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What Is an Em Dash?

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  • Written By: Alicia Sparks
  • Edited By: Heather Bailey
  • Last Modified Date: 18 August 2016
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An em dash is a type of punctuation, which is similar in appearance to a hyphen and takes its name from the point length of one em. As such, it is sometimes called an M dash or M–rule, though it is not uncommon for it to be referred to as a mutton. The em dash signifies a break or change of thought by the speaker or narrator. This dash can be used when other similar kinds of punctuation, such as parentheses, colons, and ellipses are not suitable. The proper formatting of an em dash largely depends on the guide of style and usage a particular editor or publisher follows.

The em dash acquired its name from its defined length. An em dash is the length of one em. Keeping with the specifications of font sizes, the length of one em is expressed in points. For example, an em in 12-point type is 12 points wide. Likewise, an em in 16-point type is 16 points wide.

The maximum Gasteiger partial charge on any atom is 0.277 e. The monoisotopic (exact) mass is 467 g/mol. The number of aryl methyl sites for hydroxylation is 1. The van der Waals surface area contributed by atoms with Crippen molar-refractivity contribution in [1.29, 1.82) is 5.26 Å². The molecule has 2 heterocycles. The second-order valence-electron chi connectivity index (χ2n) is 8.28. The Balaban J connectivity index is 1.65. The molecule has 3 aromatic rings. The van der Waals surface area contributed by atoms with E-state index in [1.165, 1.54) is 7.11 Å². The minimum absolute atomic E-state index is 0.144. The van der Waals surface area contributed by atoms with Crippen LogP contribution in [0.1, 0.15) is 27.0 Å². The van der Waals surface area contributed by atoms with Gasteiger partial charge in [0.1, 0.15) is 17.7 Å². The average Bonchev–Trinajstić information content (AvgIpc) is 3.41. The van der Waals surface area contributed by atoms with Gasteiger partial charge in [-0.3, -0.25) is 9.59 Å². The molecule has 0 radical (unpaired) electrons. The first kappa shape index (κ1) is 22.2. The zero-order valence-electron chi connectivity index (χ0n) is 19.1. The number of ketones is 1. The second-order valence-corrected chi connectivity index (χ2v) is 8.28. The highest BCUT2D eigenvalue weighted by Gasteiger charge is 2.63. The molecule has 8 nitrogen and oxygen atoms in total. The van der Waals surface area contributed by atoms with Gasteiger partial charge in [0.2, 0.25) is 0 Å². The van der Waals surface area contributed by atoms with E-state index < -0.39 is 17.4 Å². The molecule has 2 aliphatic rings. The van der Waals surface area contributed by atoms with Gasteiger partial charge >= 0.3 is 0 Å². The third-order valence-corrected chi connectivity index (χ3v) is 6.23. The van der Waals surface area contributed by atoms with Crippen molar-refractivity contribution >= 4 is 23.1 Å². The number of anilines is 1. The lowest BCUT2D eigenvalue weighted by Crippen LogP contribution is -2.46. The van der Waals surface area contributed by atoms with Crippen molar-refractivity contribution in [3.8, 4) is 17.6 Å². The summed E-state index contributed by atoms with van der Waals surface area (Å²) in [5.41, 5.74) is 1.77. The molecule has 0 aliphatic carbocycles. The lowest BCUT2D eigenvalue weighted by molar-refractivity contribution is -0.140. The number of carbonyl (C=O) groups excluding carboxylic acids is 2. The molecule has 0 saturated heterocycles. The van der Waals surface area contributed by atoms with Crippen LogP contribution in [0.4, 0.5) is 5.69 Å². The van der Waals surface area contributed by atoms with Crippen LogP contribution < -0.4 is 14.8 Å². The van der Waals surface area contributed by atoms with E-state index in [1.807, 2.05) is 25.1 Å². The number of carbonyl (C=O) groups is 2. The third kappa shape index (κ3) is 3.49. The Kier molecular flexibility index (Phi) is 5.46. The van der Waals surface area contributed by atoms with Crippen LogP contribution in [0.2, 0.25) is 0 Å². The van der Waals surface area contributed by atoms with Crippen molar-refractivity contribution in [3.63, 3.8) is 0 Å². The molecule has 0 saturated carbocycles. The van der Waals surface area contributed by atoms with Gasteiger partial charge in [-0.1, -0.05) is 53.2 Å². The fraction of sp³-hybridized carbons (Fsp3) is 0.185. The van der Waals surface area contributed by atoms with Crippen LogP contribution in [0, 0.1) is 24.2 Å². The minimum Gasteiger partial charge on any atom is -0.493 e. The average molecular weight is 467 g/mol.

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Although a writer, editor, or publisher generally uses an em dash to signify a change or break of thought, there are several other more specific reasons. For example, the dash might be used to insert an aside within a sentence or at the end of a sentence. It can also be used to indicate an interruption in the narrator’s or speaker’s thoughts or speech. Sometimes, an em dash is used in the place of an ellipsis, such as when the narrator or speak cannot continue due to emotional reasons or being distracted. Typically, these dashes are used when the use of parentheses, a colon, or other type of punctuation is not appropriate or strong enough.

Similar to most kinds of punctuation, proper formatting of an em dash depends on the style authority. Both “The Chicago Manual of Style” and “The Oxford Guide to Style” state these dashes should be set closed, which means there are no spaces on either side of them. Other style guides, such as “The New York Times Manual of Style and Usage,” call for an open set, which means there are spaces on each side of the dash. Some writers prefer the open set to the closed one, as the dash of the closed set seems too long. Overall, the preferred style will depend on the piece of writing, as well as where and by which entity it is being published.

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